Sunday, April 6, 2014

Polka Dot Cake

My photos of the Cupcake/Polka Dot Cake on Facebook have generated a lot of interest. 

I don't take the credit for inventing this cake; full credit goes to those who nutted it out & then shared the details online & on Pinterest.

But I will happily share the basics with you :-) I apologise in advance though, usually I take lots of pictures as I go along but yesterday I didn't :-/

I have a standard golden butter cake recipe that I use for most birthday cakes. The recipe comes from The Australian Women's Weekly Celebration Cakes. For the purpose of wedding cakes and such it has a very handy table that increases the ingredients in relation to the chosen size of cake pan.

As I was making 2 19cm rounds & the small Wilton cupcake PLUS the coloured balls I used the quantities for a 24cm square cake & doubled it.

I made it all in one batch but it was quite a lot of batter so if I was making the same cake again I would make one batter per mixer (I have Big Bertha & Little Bertha; both Kenwoods).

I have a cake pop/ball tin that I purchased from Spotlight last year. I believe they also sell them at Target. It cost around $28.  

Once the batter was made I placed one ladle of batter each in four separate bowls. These were for my colours. I chose to have four different coloured cake balls; really you can have as many as you can be bothered to make. 

Once my batter was coloured I put teaspoons of it in the well greased cake pop tin, following the manufacturers instructions at this point. I did a colour per row but once again, your choice.

The secret with the cake balls & the polka dot cake is you don't cook the cake balls for the same length of time that you would if you were making cake pops. 10-12 mins at 180 degrees TOPS. They will be very soft but they need to be quite undercooked otherwise they get overcooked & dry; they are essentially twice cooked cake balls.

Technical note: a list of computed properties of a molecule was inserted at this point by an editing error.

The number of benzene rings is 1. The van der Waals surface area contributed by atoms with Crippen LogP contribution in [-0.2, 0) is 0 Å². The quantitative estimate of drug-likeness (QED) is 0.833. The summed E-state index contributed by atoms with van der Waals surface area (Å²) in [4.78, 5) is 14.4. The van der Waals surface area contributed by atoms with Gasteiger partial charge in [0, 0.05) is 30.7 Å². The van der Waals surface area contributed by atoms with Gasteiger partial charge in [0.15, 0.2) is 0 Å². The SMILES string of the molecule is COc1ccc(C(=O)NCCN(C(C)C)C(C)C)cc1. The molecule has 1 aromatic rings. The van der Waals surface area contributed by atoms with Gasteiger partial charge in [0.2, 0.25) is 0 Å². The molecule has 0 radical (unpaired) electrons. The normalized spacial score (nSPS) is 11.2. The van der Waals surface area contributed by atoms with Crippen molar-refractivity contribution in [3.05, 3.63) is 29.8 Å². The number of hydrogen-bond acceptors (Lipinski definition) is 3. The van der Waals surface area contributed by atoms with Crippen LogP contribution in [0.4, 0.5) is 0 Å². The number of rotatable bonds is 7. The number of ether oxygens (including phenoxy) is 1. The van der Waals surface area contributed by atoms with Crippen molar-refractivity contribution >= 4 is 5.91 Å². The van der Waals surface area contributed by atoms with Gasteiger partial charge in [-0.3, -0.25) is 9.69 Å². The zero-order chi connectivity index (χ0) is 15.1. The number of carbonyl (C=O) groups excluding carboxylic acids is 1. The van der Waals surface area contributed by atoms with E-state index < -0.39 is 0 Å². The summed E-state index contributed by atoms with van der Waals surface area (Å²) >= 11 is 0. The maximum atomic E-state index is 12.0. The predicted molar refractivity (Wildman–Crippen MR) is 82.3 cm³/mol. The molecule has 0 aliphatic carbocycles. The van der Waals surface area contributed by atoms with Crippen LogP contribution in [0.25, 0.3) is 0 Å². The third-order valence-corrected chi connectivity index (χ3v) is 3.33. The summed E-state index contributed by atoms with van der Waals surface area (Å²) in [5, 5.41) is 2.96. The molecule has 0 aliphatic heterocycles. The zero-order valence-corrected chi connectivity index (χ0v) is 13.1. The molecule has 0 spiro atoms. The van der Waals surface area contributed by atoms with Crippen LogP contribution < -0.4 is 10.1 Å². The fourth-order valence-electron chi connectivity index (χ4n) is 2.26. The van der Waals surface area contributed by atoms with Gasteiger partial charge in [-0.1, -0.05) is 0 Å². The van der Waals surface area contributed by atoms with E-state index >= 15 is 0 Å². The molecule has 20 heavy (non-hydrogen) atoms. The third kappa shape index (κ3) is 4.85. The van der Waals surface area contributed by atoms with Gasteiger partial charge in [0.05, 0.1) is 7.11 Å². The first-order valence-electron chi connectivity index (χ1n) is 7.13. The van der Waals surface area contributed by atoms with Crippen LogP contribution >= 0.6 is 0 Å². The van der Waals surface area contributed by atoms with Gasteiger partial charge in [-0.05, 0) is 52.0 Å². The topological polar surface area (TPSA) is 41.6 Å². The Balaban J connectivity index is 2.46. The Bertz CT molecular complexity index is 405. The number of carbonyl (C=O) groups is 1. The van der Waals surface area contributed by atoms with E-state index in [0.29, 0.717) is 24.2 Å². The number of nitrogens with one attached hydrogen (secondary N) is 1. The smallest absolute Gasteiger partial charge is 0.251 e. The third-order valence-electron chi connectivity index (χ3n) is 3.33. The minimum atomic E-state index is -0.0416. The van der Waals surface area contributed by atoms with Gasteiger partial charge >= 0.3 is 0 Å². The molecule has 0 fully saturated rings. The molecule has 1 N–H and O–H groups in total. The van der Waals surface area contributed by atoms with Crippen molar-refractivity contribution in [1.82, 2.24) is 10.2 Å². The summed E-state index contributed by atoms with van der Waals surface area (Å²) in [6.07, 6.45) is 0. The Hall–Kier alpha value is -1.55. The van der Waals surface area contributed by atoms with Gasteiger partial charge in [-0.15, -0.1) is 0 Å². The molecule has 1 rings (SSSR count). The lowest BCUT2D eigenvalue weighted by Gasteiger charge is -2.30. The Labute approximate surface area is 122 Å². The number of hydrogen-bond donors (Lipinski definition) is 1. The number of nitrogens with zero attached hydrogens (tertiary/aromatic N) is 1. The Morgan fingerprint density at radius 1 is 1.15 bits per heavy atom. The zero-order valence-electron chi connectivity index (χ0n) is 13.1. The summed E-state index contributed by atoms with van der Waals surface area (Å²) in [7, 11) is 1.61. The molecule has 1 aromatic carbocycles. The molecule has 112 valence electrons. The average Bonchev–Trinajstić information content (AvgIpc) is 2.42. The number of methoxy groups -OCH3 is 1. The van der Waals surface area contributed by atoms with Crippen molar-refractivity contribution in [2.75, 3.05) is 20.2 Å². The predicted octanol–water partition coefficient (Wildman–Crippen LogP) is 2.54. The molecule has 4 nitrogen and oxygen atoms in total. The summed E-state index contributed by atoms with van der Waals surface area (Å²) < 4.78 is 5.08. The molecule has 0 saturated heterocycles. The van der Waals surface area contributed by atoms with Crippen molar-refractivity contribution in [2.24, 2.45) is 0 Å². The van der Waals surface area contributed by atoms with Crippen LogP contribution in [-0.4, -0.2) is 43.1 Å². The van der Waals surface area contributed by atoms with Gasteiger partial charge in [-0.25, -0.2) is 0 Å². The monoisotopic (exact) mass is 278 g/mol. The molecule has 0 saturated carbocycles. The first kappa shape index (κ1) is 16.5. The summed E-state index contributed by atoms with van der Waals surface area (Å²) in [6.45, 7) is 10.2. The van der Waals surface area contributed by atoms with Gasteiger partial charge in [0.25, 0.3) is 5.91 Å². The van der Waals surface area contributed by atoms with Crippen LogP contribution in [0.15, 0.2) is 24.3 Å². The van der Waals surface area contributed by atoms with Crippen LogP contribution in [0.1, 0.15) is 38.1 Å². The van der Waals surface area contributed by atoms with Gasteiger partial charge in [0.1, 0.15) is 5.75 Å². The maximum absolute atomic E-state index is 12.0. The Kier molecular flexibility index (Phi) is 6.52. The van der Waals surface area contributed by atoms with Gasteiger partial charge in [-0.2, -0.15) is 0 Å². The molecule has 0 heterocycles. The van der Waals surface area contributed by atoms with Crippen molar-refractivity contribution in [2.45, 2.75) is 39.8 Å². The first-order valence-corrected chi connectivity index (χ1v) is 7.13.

At this stage I also put batter in the greased small (giant) cupcake cake mould & put it in the oven.

10-12 mins later get your cake balls out of the oven. The balls will continue cooking in the cake pop mould so as soon as you can, without burning yourself, use a knife to gently pop them out & onto a rack to cool.

I ended up doing two batches of cake balls (I had to colour more batter). To have more polka dots I could have done a 3rd batch but time was kind of marching on for me so I moved on. By then my cupcake was out also. It was about 20-25 mins. 

In my two round (greased & papered) cake pans I placed enough of my remaining batter to cover the base. Then I arranged the cake balls in the batter how I wanted. I squished in as many as I could in one layer. If I had've done a 3rd batch this is where I would've placed a second layer of cake balls in each round tin.

Then you fill up the round tins with the remaining batter, being sure to cover the   cake balls with batter, and leave enough room at the top of the tin for the cakes to rise. I had enough batter left over to make a small low loaf cake, which is what I could've made a 3rd batch of cake balls with.

I checked the cooking time in my book for a 19cm cake tin of the golden butter cake. It was 1hr 25 mins or until golden.

And aside from icing, that's it as far as the polka dot cake is concerned! 

The colour combinations of cake balls & cake batter & icing is only limited by your imagination & time available. 

And even though icing a cake is hard work, the toughest part was waiting until the birthday girl could cut it, so I could see how it turned out on the inside :-)